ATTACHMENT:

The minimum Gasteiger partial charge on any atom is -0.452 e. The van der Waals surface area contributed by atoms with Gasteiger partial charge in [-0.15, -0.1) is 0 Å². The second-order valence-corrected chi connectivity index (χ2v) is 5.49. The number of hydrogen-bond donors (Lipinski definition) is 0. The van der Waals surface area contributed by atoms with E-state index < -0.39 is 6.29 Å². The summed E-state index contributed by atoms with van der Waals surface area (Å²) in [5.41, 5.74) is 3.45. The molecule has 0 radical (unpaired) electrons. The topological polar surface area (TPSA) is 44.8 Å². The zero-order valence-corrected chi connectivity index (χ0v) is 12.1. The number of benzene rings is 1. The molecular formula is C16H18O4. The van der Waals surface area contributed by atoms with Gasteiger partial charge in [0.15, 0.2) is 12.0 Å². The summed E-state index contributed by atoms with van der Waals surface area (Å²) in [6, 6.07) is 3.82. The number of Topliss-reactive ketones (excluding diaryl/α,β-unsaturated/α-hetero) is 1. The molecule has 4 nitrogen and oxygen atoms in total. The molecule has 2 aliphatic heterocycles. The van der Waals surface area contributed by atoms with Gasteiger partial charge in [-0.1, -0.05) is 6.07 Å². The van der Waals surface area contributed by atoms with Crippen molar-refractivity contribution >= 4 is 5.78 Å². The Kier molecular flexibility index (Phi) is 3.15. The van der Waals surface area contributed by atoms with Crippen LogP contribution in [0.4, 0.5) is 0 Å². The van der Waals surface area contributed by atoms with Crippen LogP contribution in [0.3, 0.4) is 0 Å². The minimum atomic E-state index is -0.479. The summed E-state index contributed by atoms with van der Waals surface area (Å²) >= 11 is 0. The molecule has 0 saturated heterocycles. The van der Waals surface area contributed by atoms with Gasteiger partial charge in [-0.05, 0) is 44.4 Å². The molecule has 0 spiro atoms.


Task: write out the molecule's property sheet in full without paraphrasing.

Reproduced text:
The minimum Gasteiger partial charge on any atom is -0.452 e. The van der Waals surface area contributed by atoms with Gasteiger partial charge in [-0.15, -0.1) is 0 Å². The second-order valence-corrected chi connectivity index (χ2v) is 5.49. The number of hydrogen-bond donors (Lipinski definition) is 0. The van der Waals surface area contributed by atoms with E-state index < -0.39 is 6.29 Å². The summed E-state index contributed by atoms with van der Waals surface area (Å²) in [5.41, 5.74) is 3.45. The molecule has 0 radical (unpaired) electrons. The topological polar surface area (TPSA) is 44.8 Å². The zero-order valence-corrected chi connectivity index (χ0v) is 12.1. The number of benzene rings is 1. The molecular formula is C16H18O4. The van der Waals surface area contributed by atoms with Gasteiger partial charge in [0.15, 0.2) is 12.0 Å². The summed E-state index contributed by atoms with van der Waals surface area (Å²) in [6, 6.07) is 3.82. The number of Topliss-reactive ketones (excluding diaryl/α,β-unsaturated/α-hetero) is 1. The molecule has 4 nitrogen and oxygen atoms in total. The molecule has 2 aliphatic heterocycles. The van der Waals surface area contributed by atoms with Gasteiger partial charge in [-0.1, -0.05) is 6.07 Å². The van der Waals surface area contributed by atoms with Crippen molar-refractivity contribution >= 4 is 5.78 Å². The Kier molecular flexibility index (Phi) is 3.15. The van der Waals surface area contributed by atoms with Crippen LogP contribution in [0.4, 0.5) is 0 Å². The van der Waals surface area contributed by atoms with Crippen LogP contribution in [0.3, 0.4) is 0 Å². The minimum atomic E-state index is -0.479. The summed E-state index contributed by atoms with van der Waals surface area (Å²) >= 11 is 0. The molecule has 0 saturated heterocycles. The van der Waals surface area contributed by atoms with Gasteiger partial charge in [-0.05, 0) is 44.4 Å². The molecule has 0 spiro atoms.